Interestingly, NOS4A2 engages almost exclusively with the trappings, rather than the substance, of Christmas. There are few allusions to the religious underpinnings of the holiday, beyond mentions of songs like “Joy to the World” which would be just as home in a Macy’s as it would in a church during the season. For Charlie Manx, Christmas is about Santa and reindeer and snowmen, to the point where his inscape is Christmasland, a theme park--the only way Hill could have emphasized the commerciality inherent in Manx’s perversion of the holiday would be to make his inscape a mall. Interestingly enough, this is one of the few works I’ve read that engages with Christmas but doesn’t feel like a Christmas story, partially because of the lack of engagement with the religious or squishy Hallmark sentimentality aspects, but also because half the book takes place in the summer, and much of the unease is generated through the presence of Christmassy things where they don’t belong (a holiday song playing on the radio over July 4th weekend, for example). The story is less about a family coming together during Christmas, but a family being haunted by Christmas. In a way the holiday becomes as much of the villain as Charlie Manx.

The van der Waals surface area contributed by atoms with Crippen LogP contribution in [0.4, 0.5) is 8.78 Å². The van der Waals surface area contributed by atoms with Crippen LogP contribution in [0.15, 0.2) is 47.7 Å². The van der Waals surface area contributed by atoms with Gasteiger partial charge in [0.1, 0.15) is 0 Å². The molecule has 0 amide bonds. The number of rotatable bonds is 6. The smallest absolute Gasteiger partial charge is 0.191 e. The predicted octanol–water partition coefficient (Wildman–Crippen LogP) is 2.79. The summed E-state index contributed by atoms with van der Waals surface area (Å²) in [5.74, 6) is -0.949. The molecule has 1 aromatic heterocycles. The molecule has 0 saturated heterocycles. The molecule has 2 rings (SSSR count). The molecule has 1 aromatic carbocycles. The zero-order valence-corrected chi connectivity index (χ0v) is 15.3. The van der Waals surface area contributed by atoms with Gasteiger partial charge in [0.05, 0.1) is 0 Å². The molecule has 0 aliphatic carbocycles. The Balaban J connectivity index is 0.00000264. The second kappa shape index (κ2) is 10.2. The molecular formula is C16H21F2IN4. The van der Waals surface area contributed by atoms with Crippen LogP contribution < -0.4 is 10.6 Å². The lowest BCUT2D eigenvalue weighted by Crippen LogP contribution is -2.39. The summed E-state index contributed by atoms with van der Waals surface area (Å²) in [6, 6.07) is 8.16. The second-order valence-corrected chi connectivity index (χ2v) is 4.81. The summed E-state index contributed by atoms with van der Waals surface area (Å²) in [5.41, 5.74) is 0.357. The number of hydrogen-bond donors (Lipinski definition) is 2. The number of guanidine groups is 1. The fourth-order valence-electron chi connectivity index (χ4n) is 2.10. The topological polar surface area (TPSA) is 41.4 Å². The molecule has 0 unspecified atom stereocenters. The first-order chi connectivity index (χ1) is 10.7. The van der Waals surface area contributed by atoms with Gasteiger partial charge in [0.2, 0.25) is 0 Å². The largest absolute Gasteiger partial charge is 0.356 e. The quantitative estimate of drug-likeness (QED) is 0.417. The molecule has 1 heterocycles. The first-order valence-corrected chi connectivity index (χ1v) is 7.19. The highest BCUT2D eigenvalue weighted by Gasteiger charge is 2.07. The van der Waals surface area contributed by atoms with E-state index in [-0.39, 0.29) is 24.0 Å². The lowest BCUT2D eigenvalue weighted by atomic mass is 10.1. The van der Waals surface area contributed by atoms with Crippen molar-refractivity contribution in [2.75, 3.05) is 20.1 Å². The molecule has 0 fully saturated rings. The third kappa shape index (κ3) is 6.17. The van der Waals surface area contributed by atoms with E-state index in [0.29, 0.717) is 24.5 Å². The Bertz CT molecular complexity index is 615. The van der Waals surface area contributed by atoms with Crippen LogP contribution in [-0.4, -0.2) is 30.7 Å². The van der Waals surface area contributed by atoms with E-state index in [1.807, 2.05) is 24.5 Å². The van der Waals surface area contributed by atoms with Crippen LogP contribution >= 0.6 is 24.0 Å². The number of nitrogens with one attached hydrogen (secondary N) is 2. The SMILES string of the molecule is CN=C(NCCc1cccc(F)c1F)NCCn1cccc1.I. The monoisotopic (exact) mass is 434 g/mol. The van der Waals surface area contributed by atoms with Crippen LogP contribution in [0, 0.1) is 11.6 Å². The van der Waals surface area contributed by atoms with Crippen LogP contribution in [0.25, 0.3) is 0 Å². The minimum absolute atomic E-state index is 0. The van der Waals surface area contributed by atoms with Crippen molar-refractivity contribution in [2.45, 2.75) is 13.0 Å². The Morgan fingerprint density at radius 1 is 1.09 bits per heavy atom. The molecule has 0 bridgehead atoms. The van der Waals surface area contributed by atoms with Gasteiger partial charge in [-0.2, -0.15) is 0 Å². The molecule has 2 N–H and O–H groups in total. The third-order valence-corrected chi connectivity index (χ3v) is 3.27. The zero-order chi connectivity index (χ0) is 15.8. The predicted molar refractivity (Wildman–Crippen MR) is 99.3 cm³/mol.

NOS4A2, through its subversion of Christmas tropes, plays to our fear that the things we perceive to be good are really not. All gold is fool’s gold, and there is no refuge to be found in the world. There are a near-infinite number of ways that writers can reproduce this feeling--from perverting the role of a parent, to taking something children love (Christmas, ice cream, clowns) and either making it dangerous, or revealing the inherent danger in the supposedly innocuous thing, like lawn darts, or even the detachable missile in the original Kenner Boba Fett action figure’s backpack. Show the reader how even a balloon animal can cut them, and your work will linger in that reader’s mind.

On Halloween

Halloween MIGHT be my favorite horror franchise. Growing up in the '80s, I remember being aware of Michael Myers, Jason Voorhees, and Freddy Krueger through other kids at school, even though I wasn't allowed to watch the movies and they probably weren't either, at the time, so my knowledge of the slasher icons was filtered through this game of telephone. I knew what they looked like, and generally that they were BAD, but I didn't know that Freddy appeared in dreams--he was just a scary-looking dude with knife hands. My friends and I would write stories where we'd get into battles with them while skateboarding the mean backstreets of Alexandria, Virginia. At least until we started getting into real fights because Billy killed Johnny in one of his stories or vice versa. My third grade teacher swiftly instituted some limits on what we could write about, even though she still took pains to encourage our creativity.

Regardless of how little direct experience I had, the slashers were inescapable. In retrospect it's kind of weird thinking about elementary school kids dressed up as Jason for Halloween. Not as weird as a kids' animated series based on the Toxic Avenger, but up there.